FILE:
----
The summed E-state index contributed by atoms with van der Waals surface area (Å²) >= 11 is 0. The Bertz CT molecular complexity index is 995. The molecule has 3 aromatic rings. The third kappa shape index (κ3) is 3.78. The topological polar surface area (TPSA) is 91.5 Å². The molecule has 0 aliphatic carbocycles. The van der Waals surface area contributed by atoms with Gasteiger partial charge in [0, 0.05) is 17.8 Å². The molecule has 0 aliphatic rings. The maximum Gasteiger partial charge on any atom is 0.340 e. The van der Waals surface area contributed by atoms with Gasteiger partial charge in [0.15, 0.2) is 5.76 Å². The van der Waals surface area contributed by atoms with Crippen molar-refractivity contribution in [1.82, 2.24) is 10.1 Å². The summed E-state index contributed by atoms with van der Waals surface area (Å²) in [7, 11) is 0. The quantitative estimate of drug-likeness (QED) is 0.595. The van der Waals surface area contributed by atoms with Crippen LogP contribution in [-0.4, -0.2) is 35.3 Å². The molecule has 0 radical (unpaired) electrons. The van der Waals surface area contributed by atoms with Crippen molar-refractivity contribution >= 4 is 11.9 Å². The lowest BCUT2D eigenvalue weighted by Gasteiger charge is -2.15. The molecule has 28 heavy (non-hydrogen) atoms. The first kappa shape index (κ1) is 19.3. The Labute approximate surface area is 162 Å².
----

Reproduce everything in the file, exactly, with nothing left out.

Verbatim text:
The summed E-state index contributed by atoms with van der Waals surface area (Å²) >= 11 is 0. The Bertz CT molecular complexity index is 995. The molecule has 3 aromatic rings. The third kappa shape index (κ3) is 3.78. The topological polar surface area (TPSA) is 91.5 Å². The molecule has 0 aliphatic carbocycles. The van der Waals surface area contributed by atoms with Gasteiger partial charge in [0, 0.05) is 17.8 Å². The molecule has 0 aliphatic rings. The maximum Gasteiger partial charge on any atom is 0.340 e. The van der Waals surface area contributed by atoms with Gasteiger partial charge in [0.15, 0.2) is 5.76 Å². The van der Waals surface area contributed by atoms with Crippen molar-refractivity contribution in [1.82, 2.24) is 10.1 Å². The summed E-state index contributed by atoms with van der Waals surface area (Å²) in [7, 11) is 0. The quantitative estimate of drug-likeness (QED) is 0.595. The van der Waals surface area contributed by atoms with Crippen LogP contribution in [-0.4, -0.2) is 35.3 Å². The molecule has 0 radical (unpaired) electrons. The van der Waals surface area contributed by atoms with Crippen molar-refractivity contribution >= 4 is 11.9 Å². The lowest BCUT2D eigenvalue weighted by Gasteiger charge is -2.15. The molecule has 28 heavy (non-hydrogen) atoms. The first kappa shape index (κ1) is 19.3. The Labute approximate surface area is 162 Å².